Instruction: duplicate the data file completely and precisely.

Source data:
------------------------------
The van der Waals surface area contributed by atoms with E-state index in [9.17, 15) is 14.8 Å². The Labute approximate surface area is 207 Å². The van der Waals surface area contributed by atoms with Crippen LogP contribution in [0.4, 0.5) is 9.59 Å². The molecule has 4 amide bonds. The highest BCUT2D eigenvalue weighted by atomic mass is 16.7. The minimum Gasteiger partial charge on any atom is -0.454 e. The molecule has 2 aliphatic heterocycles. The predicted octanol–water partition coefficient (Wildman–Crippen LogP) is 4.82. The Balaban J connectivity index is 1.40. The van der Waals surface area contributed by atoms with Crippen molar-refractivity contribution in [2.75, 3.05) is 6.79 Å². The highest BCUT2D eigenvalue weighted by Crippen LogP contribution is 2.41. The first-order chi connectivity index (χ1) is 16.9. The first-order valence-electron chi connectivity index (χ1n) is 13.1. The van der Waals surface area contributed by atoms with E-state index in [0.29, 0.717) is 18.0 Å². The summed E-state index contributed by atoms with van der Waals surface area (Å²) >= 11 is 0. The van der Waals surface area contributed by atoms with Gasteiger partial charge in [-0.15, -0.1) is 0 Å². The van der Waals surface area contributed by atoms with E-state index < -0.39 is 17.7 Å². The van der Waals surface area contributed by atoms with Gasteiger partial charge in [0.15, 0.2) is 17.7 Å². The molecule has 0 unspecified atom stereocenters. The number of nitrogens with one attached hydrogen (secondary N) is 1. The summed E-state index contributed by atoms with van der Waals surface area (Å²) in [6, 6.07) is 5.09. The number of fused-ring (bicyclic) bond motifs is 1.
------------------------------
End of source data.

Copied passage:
The van der Waals surface area contributed by atoms with E-state index in [9.17, 15) is 14.8 Å². The Labute approximate surface area is 207 Å². The van der Waals surface area contributed by atoms with Crippen LogP contribution in [0.4, 0.5) is 9.59 Å². The molecule has 4 amide bonds. The highest BCUT2D eigenvalue weighted by atomic mass is 16.7. The minimum Gasteiger partial charge on any atom is -0.454 e. The molecule has 2 aliphatic heterocycles. The predicted octanol–water partition coefficient (Wildman–Crippen LogP) is 4.82. The Balaban J connectivity index is 1.40. The van der Waals surface area contributed by atoms with Crippen molar-refractivity contribution in [2.75, 3.05) is 6.79 Å². The highest BCUT2D eigenvalue weighted by Crippen LogP contribution is 2.41. The first-order chi connectivity index (χ1) is 16.9. The first-order valence-electron chi connectivity index (χ1n) is 13.1. The van der Waals surface area contributed by atoms with E-state index in [0.29, 0.717) is 18.0 Å². The summed E-state index contributed by atoms with van der Waals surface area (Å²) >= 11 is 0. The van der Waals surface area contributed by atoms with Gasteiger partial charge in [-0.15, -0.1) is 0 Å². The van der Waals surface area contributed by atoms with E-state index < -0.39 is 17.7 Å². The van der Waals surface area contributed by atoms with Gasteiger partial charge in [0.15, 0.2) is 17.7 Å². The molecule has 0 unspecified atom stereocenters. The number of nitrogens with one attached hydrogen (secondary N) is 1. The summed E-state index contributed by atoms with van der Waals surface area (Å²) in [6, 6.07) is 5.09. The number of fused-ring (bicyclic) bond motifs is 1.